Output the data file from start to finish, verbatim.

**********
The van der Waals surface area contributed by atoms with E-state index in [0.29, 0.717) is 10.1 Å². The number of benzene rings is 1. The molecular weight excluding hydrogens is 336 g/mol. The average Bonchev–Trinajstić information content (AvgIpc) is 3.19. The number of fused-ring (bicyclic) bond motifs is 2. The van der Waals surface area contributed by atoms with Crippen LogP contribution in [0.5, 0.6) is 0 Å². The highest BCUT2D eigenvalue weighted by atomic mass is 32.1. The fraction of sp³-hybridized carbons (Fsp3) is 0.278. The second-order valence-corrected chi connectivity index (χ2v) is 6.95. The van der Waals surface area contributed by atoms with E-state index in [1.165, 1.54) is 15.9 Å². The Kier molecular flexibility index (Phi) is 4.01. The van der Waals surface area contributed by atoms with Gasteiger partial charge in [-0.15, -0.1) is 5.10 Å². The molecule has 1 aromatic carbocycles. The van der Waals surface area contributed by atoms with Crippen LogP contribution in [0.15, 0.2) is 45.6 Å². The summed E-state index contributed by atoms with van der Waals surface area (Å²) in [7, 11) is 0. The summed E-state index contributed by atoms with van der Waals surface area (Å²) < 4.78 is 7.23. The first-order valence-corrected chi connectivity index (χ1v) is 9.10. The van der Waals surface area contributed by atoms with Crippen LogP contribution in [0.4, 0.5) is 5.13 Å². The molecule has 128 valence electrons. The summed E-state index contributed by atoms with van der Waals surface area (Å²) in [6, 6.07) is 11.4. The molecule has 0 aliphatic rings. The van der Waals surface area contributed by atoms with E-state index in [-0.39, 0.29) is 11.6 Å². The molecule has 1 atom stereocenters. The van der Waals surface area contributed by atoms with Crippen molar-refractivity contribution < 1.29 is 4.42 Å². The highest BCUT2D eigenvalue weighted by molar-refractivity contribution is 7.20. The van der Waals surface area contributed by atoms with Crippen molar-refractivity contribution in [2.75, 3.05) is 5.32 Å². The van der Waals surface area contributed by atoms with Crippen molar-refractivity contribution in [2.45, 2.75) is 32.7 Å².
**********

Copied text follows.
The van der Waals surface area contributed by atoms with E-state index in [0.29, 0.717) is 10.1 Å². The number of benzene rings is 1. The molecular weight excluding hydrogens is 336 g/mol. The average Bonchev–Trinajstić information content (AvgIpc) is 3.19. The number of fused-ring (bicyclic) bond motifs is 2. The van der Waals surface area contributed by atoms with Crippen LogP contribution in [0.5, 0.6) is 0 Å². The highest BCUT2D eigenvalue weighted by atomic mass is 32.1. The fraction of sp³-hybridized carbons (Fsp3) is 0.278. The second-order valence-corrected chi connectivity index (χ2v) is 6.95. The van der Waals surface area contributed by atoms with E-state index in [1.165, 1.54) is 15.9 Å². The Kier molecular flexibility index (Phi) is 4.01. The van der Waals surface area contributed by atoms with Gasteiger partial charge in [-0.15, -0.1) is 5.10 Å². The molecule has 1 aromatic carbocycles. The van der Waals surface area contributed by atoms with Crippen LogP contribution in [0.15, 0.2) is 45.6 Å². The summed E-state index contributed by atoms with van der Waals surface area (Å²) in [7, 11) is 0. The summed E-state index contributed by atoms with van der Waals surface area (Å²) < 4.78 is 7.23. The first-order valence-corrected chi connectivity index (χ1v) is 9.10. The van der Waals surface area contributed by atoms with Crippen LogP contribution in [0.4, 0.5) is 5.13 Å². The molecule has 128 valence electrons. The summed E-state index contributed by atoms with van der Waals surface area (Å²) in [6, 6.07) is 11.4. The molecule has 0 aliphatic rings. The van der Waals surface area contributed by atoms with E-state index in [-0.39, 0.29) is 11.6 Å². The molecule has 1 atom stereocenters. The van der Waals surface area contributed by atoms with Crippen molar-refractivity contribution < 1.29 is 4.42 Å². The highest BCUT2D eigenvalue weighted by molar-refractivity contribution is 7.20. The van der Waals surface area contributed by atoms with Crippen molar-refractivity contribution in [2.75, 3.05) is 5.32 Å². The van der Waals surface area contributed by atoms with Crippen molar-refractivity contribution in [2.45, 2.75) is 32.7 Å².